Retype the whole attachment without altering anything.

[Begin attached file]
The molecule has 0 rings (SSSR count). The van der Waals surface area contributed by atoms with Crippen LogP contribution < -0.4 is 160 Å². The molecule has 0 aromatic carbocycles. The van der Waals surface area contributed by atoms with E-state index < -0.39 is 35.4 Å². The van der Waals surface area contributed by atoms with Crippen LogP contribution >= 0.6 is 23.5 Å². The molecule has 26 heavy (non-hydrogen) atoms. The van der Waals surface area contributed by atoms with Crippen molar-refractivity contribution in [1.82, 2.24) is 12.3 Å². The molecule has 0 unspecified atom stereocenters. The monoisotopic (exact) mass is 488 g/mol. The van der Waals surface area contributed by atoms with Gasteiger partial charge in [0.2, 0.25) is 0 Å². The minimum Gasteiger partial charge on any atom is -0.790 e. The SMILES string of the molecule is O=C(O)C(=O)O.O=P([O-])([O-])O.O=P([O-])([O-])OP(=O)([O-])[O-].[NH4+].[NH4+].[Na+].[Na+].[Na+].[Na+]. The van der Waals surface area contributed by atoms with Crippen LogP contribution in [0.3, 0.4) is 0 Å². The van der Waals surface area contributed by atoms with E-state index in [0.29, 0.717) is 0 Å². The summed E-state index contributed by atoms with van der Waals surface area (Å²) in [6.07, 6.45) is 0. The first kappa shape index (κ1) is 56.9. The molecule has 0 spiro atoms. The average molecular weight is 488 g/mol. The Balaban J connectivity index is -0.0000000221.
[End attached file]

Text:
The molecule has 0 rings (SSSR count). The van der Waals surface area contributed by atoms with Crippen LogP contribution < -0.4 is 160 Å². The molecule has 0 aromatic carbocycles. The van der Waals surface area contributed by atoms with E-state index < -0.39 is 35.4 Å². The van der Waals surface area contributed by atoms with Crippen LogP contribution >= 0.6 is 23.5 Å². The molecule has 26 heavy (non-hydrogen) atoms. The van der Waals surface area contributed by atoms with Crippen molar-refractivity contribution in [1.82, 2.24) is 12.3 Å². The molecule has 0 unspecified atom stereocenters. The monoisotopic (exact) mass is 488 g/mol. The van der Waals surface area contributed by atoms with Gasteiger partial charge in [0.2, 0.25) is 0 Å². The minimum Gasteiger partial charge on any atom is -0.790 e. The SMILES string of the molecule is O=C(O)C(=O)O.O=P([O-])([O-])O.O=P([O-])([O-])OP(=O)([O-])[O-].[NH4+].[NH4+].[Na+].[Na+].[Na+].[Na+]. The van der Waals surface area contributed by atoms with Crippen LogP contribution in [0.3, 0.4) is 0 Å². The van der Waals surface area contributed by atoms with E-state index in [0.29, 0.717) is 0 Å². The summed E-state index contributed by atoms with van der Waals surface area (Å²) in [6.07, 6.45) is 0. The first kappa shape index (κ1) is 56.9. The molecule has 0 spiro atoms. The average molecular weight is 488 g/mol. The Balaban J connectivity index is -0.0000000221.